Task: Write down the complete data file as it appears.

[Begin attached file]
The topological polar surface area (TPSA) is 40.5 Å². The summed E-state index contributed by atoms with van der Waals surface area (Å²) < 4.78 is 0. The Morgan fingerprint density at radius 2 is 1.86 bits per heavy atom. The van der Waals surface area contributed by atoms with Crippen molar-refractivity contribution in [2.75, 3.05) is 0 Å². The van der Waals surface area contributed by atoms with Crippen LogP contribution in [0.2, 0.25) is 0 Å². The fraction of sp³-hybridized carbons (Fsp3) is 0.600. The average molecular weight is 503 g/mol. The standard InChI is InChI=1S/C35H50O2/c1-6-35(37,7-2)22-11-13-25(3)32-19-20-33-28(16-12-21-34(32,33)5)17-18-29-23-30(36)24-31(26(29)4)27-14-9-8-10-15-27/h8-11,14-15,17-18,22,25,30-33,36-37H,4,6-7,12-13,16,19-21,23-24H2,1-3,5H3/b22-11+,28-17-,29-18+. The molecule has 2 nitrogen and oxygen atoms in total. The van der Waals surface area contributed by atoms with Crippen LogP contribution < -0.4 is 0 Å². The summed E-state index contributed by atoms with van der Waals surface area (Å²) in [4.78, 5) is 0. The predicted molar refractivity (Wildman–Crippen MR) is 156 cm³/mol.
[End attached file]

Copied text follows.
The topological polar surface area (TPSA) is 40.5 Å². The summed E-state index contributed by atoms with van der Waals surface area (Å²) < 4.78 is 0. The Morgan fingerprint density at radius 2 is 1.86 bits per heavy atom. The van der Waals surface area contributed by atoms with Crippen molar-refractivity contribution in [2.75, 3.05) is 0 Å². The van der Waals surface area contributed by atoms with Crippen LogP contribution in [0.2, 0.25) is 0 Å². The fraction of sp³-hybridized carbons (Fsp3) is 0.600. The average molecular weight is 503 g/mol. The standard InChI is InChI=1S/C35H50O2/c1-6-35(37,7-2)22-11-13-25(3)32-19-20-33-28(16-12-21-34(32,33)5)17-18-29-23-30(36)24-31(26(29)4)27-14-9-8-10-15-27/h8-11,14-15,17-18,22,25,30-33,36-37H,4,6-7,12-13,16,19-21,23-24H2,1-3,5H3/b22-11+,28-17-,29-18+. The molecule has 2 nitrogen and oxygen atoms in total. The van der Waals surface area contributed by atoms with Crippen LogP contribution < -0.4 is 0 Å². The summed E-state index contributed by atoms with van der Waals surface area (Å²) in [4.78, 5) is 0. The predicted molar refractivity (Wildman–Crippen MR) is 156 cm³/mol.